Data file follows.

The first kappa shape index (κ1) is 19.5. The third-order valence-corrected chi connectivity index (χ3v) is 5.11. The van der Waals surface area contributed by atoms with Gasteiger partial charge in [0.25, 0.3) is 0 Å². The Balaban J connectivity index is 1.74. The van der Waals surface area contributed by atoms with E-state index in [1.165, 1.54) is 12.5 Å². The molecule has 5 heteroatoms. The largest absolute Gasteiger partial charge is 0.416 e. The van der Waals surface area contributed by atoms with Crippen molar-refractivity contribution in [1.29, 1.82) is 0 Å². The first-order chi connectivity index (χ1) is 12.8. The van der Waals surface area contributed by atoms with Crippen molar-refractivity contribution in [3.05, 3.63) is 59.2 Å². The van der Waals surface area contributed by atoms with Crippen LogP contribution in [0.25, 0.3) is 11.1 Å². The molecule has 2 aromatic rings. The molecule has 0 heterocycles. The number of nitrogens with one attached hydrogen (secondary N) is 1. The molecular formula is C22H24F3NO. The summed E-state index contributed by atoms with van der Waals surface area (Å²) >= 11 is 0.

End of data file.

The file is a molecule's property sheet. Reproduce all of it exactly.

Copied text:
The first kappa shape index (κ1) is 19.5. The third-order valence-corrected chi connectivity index (χ3v) is 5.11. The van der Waals surface area contributed by atoms with Gasteiger partial charge in [0.25, 0.3) is 0 Å². The Balaban J connectivity index is 1.74. The van der Waals surface area contributed by atoms with E-state index in [1.165, 1.54) is 12.5 Å². The molecule has 5 heteroatoms. The largest absolute Gasteiger partial charge is 0.416 e. The van der Waals surface area contributed by atoms with Crippen molar-refractivity contribution in [1.29, 1.82) is 0 Å². The first-order chi connectivity index (χ1) is 12.8. The van der Waals surface area contributed by atoms with Crippen molar-refractivity contribution in [3.05, 3.63) is 59.2 Å². The van der Waals surface area contributed by atoms with Crippen LogP contribution in [0.25, 0.3) is 11.1 Å². The molecule has 2 aromatic rings. The molecule has 0 heterocycles. The number of nitrogens with one attached hydrogen (secondary N) is 1. The molecular formula is C22H24F3NO. The summed E-state index contributed by atoms with van der Waals surface area (Å²) >= 11 is 0.